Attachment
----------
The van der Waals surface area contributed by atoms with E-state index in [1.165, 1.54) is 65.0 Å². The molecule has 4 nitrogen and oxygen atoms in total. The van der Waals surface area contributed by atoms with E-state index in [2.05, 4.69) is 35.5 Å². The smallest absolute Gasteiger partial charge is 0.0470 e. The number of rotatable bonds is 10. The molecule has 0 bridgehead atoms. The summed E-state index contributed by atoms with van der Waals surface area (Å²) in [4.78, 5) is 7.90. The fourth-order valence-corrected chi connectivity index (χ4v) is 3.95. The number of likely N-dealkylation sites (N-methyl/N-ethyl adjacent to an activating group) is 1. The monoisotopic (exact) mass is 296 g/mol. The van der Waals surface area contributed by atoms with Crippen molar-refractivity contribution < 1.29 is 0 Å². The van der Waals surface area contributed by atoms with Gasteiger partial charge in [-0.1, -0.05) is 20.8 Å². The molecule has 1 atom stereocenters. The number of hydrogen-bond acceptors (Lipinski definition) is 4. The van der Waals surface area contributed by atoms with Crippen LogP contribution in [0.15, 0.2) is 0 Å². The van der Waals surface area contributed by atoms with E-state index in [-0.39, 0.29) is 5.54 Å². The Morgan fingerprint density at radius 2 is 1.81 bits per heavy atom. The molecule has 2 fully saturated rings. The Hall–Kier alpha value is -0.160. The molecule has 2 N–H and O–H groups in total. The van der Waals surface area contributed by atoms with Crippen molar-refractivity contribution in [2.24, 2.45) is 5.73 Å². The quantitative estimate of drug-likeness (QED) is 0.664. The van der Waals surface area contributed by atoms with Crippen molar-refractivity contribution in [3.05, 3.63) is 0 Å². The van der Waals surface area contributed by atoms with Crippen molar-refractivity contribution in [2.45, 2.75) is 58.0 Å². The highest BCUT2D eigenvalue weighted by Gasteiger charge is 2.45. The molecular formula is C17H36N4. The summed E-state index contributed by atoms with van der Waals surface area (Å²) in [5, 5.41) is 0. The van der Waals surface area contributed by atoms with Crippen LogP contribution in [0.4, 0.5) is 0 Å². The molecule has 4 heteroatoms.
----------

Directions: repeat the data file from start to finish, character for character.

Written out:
The van der Waals surface area contributed by atoms with E-state index in [1.165, 1.54) is 65.0 Å². The molecule has 4 nitrogen and oxygen atoms in total. The van der Waals surface area contributed by atoms with E-state index in [2.05, 4.69) is 35.5 Å². The smallest absolute Gasteiger partial charge is 0.0470 e. The number of rotatable bonds is 10. The molecule has 0 bridgehead atoms. The summed E-state index contributed by atoms with van der Waals surface area (Å²) in [4.78, 5) is 7.90. The fourth-order valence-corrected chi connectivity index (χ4v) is 3.95. The number of likely N-dealkylation sites (N-methyl/N-ethyl adjacent to an activating group) is 1. The monoisotopic (exact) mass is 296 g/mol. The van der Waals surface area contributed by atoms with Crippen molar-refractivity contribution < 1.29 is 0 Å². The van der Waals surface area contributed by atoms with Gasteiger partial charge in [-0.1, -0.05) is 20.8 Å². The molecule has 1 atom stereocenters. The number of hydrogen-bond acceptors (Lipinski definition) is 4. The van der Waals surface area contributed by atoms with Crippen LogP contribution in [0.15, 0.2) is 0 Å². The van der Waals surface area contributed by atoms with E-state index in [-0.39, 0.29) is 5.54 Å². The Morgan fingerprint density at radius 2 is 1.81 bits per heavy atom. The molecule has 2 fully saturated rings. The Hall–Kier alpha value is -0.160. The molecule has 2 N–H and O–H groups in total. The van der Waals surface area contributed by atoms with Crippen molar-refractivity contribution in [2.24, 2.45) is 5.73 Å². The quantitative estimate of drug-likeness (QED) is 0.664. The van der Waals surface area contributed by atoms with Crippen molar-refractivity contribution in [3.05, 3.63) is 0 Å². The van der Waals surface area contributed by atoms with Crippen molar-refractivity contribution in [2.45, 2.75) is 58.0 Å². The highest BCUT2D eigenvalue weighted by Gasteiger charge is 2.45. The molecular formula is C17H36N4. The summed E-state index contributed by atoms with van der Waals surface area (Å²) in [5, 5.41) is 0. The van der Waals surface area contributed by atoms with Crippen LogP contribution in [0.4, 0.5) is 0 Å². The molecule has 4 heteroatoms.